George Lucas Educational Foundation
Literacy

Starting the Year in Reading on the Right Foot

Like runners, middle and high school readers get better with practice, goals, and individual feedback.

July 1, 2020
Girl reading a book in her bedroom
JGI/Tom Grill / Tetra Images, LLC / Alamy Stock Photo

When I started running eight years ago, I was out of shape and often struggled to finish a mile without stopping to catch my breath. However, by practicing regularly and completing shorter races along the way, I was able to complete my first half-marathon in 2018.

Due to the recent school closures, trauma of the pandemic, and regular old summer slide, I worry that, as readers, many of our future students will resemble the out-of-shape runner that I once was. As a result, I’ve been thinking about ways to get middle and high school students up to speed in September.

Setting Readers Up for Success

Get to know students as readers: When school restarts, we should focus not only on getting students reading immediately but also on getting to know them as readers.

On the first day of school, teachers can distribute a survey that includes questions about students’ hobbies, interests, and reading habits. The teacher can use students’ answers to inform both whole-class instruction and one-on-one conferences, and as a way to provide students with books they’ll like.

Establish a reading routine: We know that to become good readers, students need to read a lot. Teachers should provide students with ample time to read. In the first few months of school, I usually give students 10–15 minutes at the beginning of class. Teachers can provide longer reading periods when they feel students demonstrate sufficient readiness and ability.

Giving students both choice and regular practice creates a classroom culture in which books are valued. Daily practice then becomes routine—even if students aren’t reading at home, they’re still getting the practice needed to develop a lifelong independent reading habit.

For homework, I ask my classes to read for two hours outside of class each week (including weekends). Often this is the only homework I assign my students, which I hope emphasizes the importance of regular reading.

Increase the length of reading blocks: At the beginning of the year, our students should sometimes be afforded extended reading workouts in class to build their reading stamina.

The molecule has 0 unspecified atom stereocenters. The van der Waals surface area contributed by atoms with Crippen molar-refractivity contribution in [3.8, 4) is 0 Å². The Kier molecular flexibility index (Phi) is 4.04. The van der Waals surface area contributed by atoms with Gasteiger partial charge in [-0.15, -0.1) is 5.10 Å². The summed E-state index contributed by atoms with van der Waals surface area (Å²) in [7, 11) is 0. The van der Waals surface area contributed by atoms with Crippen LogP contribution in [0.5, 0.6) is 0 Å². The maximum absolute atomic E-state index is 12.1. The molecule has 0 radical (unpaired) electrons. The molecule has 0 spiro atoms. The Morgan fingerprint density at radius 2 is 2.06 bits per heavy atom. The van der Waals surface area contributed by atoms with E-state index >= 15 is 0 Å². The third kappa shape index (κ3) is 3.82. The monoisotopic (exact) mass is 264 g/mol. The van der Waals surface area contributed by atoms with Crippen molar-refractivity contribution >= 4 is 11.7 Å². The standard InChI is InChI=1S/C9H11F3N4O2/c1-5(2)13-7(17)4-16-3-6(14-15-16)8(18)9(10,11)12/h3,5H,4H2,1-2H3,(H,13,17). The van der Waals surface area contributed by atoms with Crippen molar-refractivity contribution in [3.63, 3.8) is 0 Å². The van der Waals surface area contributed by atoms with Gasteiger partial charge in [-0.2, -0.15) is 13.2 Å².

When a reader finds a great book, she might want to spend a Saturday afternoon curled up with it. By extending the reading block a few times a month and suggesting great books for our students, we build their reading skills, which makes reading more enjoyable—and thus sets them up to be lifelong readers.

Coach students individually: Teachers can pull students aside for reading conferences to provide coaching, the way fitness apps can give runners real-time feedback. At the beginning of the year, teachers might use the interest surveys to ask targeted questions like “Do you consider yourself a reader?” and “Who is your favorite author, and why?”

As the year progresses and teachers build relationships with their students, they can begin to provide more individualized reading instruction in conferences. In these conferences, they can work on fluency strategies like rereading a difficult paragraph or researching historical allusions. At the end of the year, conferences can focus more on self-reflection and growth as readers.

Follow a schedule: Much like a runner who plans a weekly workout routine, independent readers make time to read—even when life is hectic. In an age when teens are busier than ever, teachers can ask reluctant readers to devote particular times and days to read at home. Students might find it helpful to write down the plan in a notebook, planner, or smartphone. When teachers are able to confirm that students have made reading a habit outside of school, they can gradually release them from this requirement to promote more independence.

Reflect regularly: By keeping a list of books they’ve read, writing about their independent reading often, and completing quarterly Reading Ladder assignments, students can set goals for themselves and track their progress. They might start with a goal for the first few weeks of school—then, after these have passed, for coming months, grading periods, or even the whole year.

While some runners, like me, have a targeted goal such as a half-marathon, teachers can demonstrate to their students that reading isn’t a race—and there’s no end to growing as a reader.

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  • Literacy
  • English Language Arts
  • 6-8 Middle School
  • 9-12 High School

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